Bruce Howes’ View from the Helm: Some Saturday Sharin’ – On Mindset
A pleasant hour and a half chat with a fellow shop owner today about hiring, compensation, structure, and operating basis.
I’m always willing to give time for these things, especially if I know they’re going to get applied.
I won’t mention his name. He can own up here if he likes, but this guy is smart, he’s a good operator, and he’s only going to get better.
I’m glad I’m not his next-door competitor.
Why you may ask, was he born with a mega IQ? No. Maybe he has an MBA from a fancy Ivy League college? No again.
He’s smart because he realized that he needed new knowledge, perspective, and council to grow, and his current operating basis wasn’t the best thing for him, his family, his business, his team, or his customers.
He had outgrown his skill set. Good problem to have I’d say. As I said, I’m glad that he’s not my competitor.
Never Hesitate To Ask
The smartest and most skilled people I know are the ones who ask questions, who wonder if there is a better way to do something, a more efficient paradigm to operate from. They never hesitate to reach out to someone if they need advice, input, or seek to grow.
We rarely “pull ourselves up by our bootstraps” (try it, the laws of physics prevent it), but instead, we learn from others who have been in that place or position before. Not one of us is an expert at everything, each of us is still learning, and as we master one level, the learning process begins anew.
No Shame In Seeking Knowledge
There is no shame in seeking to learn; in fact, those who see themselves as “lifetime learners” are some of the most interesting folks in the world, I love meeting them, and cherish them as friends. For those who learning stopped when they left high school, well, 20-year-old knowledge isn’t too thrilling. Or helpful.
So there is no shame or embarrassment is admitting that you don’t know or understand something, some principle of business or operations, that’s how we learn. And grow. And become more efficient, effective, more skilled.
Whole Lot Of Less Than Smart
But there is a whole lot of “dumb” being prideful, stubborn, remaining quiet, nodding your head, and playing along as you understand. Rather than speaking up and asking, saying, “Hey, I don’t quite understand what you mean.” Or the very brave “I’m really lost here, could you help me out?”
As men, we’re not wired to admit that we don’t know something, right? We think we’re born with specific skills in our DNA (we’re not), and from the womb, we know how to drive fast, shoot guns, and get with the ladies. You don’t, just ask sometimes in a candid moment.
It’s our DNA and testosterone that makes us adventurous and independent, that served us well in the past when we had to fight off wild animals, or the other troglodytes with clubs who were after our cave. The problem is, that the same wiring that made us successful with the club or taking down that T-Rex, is what all too often hinders us from asking for help.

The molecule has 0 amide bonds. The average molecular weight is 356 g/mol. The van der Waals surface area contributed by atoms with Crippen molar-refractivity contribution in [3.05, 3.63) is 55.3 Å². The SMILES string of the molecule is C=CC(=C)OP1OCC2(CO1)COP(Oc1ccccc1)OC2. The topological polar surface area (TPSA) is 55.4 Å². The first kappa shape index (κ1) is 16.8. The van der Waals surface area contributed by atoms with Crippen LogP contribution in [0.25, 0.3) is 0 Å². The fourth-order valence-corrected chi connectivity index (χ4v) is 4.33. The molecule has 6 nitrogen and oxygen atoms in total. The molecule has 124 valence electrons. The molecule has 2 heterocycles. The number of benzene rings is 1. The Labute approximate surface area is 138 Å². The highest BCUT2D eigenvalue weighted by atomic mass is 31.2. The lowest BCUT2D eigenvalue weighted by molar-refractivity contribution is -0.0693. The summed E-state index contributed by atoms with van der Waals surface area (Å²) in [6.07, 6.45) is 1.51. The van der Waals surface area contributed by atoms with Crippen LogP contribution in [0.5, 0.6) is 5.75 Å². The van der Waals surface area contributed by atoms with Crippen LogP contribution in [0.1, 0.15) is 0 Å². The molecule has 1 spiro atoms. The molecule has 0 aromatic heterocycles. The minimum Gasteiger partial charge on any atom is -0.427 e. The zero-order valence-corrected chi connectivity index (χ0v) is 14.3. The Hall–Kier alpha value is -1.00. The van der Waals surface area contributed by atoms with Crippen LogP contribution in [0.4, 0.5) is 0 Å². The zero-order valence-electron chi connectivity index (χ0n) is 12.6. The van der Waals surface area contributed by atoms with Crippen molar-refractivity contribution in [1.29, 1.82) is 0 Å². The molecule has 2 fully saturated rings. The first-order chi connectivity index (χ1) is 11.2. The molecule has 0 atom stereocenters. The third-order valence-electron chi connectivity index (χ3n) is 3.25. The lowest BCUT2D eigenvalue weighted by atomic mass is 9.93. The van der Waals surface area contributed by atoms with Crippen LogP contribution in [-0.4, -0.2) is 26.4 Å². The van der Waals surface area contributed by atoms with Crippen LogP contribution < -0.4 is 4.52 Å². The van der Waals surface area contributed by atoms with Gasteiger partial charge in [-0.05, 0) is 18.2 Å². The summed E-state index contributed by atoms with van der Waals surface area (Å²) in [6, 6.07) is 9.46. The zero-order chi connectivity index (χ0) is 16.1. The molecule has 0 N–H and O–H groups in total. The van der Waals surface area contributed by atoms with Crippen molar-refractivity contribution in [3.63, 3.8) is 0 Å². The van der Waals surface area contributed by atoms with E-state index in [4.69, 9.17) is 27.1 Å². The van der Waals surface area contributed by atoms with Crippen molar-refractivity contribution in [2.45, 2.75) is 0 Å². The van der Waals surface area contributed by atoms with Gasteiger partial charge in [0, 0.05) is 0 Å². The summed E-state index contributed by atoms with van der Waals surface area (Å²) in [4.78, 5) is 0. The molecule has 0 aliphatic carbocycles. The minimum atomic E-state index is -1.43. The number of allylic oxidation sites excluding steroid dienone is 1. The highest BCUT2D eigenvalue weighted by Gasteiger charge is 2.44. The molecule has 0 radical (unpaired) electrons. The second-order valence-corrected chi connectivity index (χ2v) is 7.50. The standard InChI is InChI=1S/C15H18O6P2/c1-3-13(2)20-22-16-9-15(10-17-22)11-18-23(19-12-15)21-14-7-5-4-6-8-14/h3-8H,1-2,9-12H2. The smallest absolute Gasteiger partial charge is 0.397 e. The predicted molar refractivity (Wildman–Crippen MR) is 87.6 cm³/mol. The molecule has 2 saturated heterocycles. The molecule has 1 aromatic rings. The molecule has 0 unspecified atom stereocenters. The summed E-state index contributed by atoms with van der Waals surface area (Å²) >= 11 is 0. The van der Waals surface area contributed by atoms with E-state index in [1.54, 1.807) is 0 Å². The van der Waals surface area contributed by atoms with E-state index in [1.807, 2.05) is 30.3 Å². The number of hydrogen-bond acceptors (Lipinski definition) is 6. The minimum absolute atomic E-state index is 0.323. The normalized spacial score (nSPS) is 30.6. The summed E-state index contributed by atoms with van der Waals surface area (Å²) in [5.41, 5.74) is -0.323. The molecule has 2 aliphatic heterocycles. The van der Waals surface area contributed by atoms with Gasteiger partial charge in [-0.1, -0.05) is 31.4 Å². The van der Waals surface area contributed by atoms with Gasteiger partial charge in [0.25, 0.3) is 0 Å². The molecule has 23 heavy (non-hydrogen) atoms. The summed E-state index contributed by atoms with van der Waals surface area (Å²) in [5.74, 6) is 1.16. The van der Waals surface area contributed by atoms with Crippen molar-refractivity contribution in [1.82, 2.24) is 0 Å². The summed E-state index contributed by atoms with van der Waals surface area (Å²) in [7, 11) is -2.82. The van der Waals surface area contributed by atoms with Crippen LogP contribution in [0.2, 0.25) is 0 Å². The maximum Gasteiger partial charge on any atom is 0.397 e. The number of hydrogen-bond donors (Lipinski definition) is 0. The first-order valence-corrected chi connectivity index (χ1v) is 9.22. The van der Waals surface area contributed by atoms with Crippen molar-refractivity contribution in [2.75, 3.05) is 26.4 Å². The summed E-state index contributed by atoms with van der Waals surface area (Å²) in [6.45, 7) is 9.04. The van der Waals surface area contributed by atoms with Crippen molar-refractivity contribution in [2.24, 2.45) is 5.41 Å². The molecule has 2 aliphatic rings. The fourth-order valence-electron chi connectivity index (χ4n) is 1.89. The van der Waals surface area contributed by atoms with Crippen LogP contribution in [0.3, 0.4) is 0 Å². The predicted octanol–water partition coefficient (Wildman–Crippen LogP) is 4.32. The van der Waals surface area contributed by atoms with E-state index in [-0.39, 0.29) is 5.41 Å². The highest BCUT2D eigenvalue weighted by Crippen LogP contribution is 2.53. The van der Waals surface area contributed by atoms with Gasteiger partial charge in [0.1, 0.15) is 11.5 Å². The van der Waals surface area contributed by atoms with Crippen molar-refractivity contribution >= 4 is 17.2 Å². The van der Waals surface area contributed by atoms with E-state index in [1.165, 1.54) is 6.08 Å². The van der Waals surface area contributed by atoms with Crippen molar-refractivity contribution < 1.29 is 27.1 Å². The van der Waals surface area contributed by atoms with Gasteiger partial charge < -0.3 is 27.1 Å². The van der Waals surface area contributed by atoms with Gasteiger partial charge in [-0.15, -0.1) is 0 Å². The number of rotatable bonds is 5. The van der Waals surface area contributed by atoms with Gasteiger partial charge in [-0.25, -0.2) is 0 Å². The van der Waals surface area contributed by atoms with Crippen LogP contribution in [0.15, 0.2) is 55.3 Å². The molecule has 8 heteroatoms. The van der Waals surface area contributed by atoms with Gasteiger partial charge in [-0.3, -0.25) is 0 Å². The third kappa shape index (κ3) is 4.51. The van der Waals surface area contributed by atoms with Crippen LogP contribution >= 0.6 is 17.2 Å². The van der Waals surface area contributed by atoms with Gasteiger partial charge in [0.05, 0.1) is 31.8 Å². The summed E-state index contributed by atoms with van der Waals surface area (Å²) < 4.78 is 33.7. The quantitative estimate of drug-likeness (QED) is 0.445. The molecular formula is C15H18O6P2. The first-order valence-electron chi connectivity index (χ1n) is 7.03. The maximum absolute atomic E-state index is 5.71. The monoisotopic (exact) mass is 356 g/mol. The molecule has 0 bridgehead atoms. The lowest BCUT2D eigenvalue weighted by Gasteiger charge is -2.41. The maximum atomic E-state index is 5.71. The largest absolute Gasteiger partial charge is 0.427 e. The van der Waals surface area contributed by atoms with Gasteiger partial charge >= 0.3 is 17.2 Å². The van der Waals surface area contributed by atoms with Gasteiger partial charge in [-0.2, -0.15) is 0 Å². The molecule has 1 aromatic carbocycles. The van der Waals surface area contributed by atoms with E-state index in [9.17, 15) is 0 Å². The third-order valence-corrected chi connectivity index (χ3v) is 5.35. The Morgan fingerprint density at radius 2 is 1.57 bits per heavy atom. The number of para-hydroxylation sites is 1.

Knowledge Is Power
Do you know who learns well and asks questions? Ladies, women are generally much better students than men, not because they are necessarily “smarter”, but rather because they don’t care about looking “cool,” they care about learning and protecting. They are humble. Knowledge brings power, and women get that, guys think that power comes from a club. It doesn’t. A club is just a tool.
Every rifle and gun class I’ve ever been in, every time I’ve ever taught anything, it’s almost always the ladies who excel as students. Ask any teacher or instructor; they listen, they’re open-minded, they don’t pound their chests and try to look cool, they don’t have to pontificate how great they are (one of my maxims is the longer the student intro, the lower the skill level). They just want to learn.
Don’t’ Be Too Cool, Be Smart
That’s the lie of being too “cool” to admit that you need help or instruction, that you really don’t know everything, and it will hold you back your entire life. Why? Because you’re not growing, you’re repeating the same mistakes again and again, thinking next time will somehow be” different.” It won’t.
You’ll waste years of your life, countless thousands of dollars, and lose innumerable opportunities because you were just too prideful. That’s neither cool or smart, and in fact, is why most businesses (and people) fail. Stubbornness is rarely an asset.
Once And Done
If you’re not using the powerful “Once and Done.” principle of problem-solving and paradigm change, you’re stuck in a rut, clinging to the belief that somehow this time will be different. It won’t. That’s the lie at the root of every failure in our world, “I’ll change it tomorrow.” You won’t. Because you can’t.
You are stuck in circular reasoning, the only way to change is for you have to change your operating basis. To…Ask For Help. I capitalized those words because they are important. I’ll repeat it for those of us with “High T,” Ask…For…Help.
And the other “H Word”, humility. Humility opens the mind, it allows learning, it thought of as a weakness, but in reality, it is power. Often great power. Lion never has to tell you he is a Lion. Right?
My friend that called, he had both. Now he’s got knowledge.
He’s a Lion. This, This Is The Way.
Bruce J. Howes is owner of Atlantic Motorcar Services, Wicasset, Maine. He also works in emergency medicine as a second career, and is a nationally registered Advanced Emergency Medical Technician (A-EMT). He serves as a board member at the Maine Maritime Museum, and various local nonprofit organizations. His shop’s website, www.atlanticmotorcar.com, has been selected by AutoInc. magazine as a Top 10 Website on three different occasions. He can be reached at email@example.com.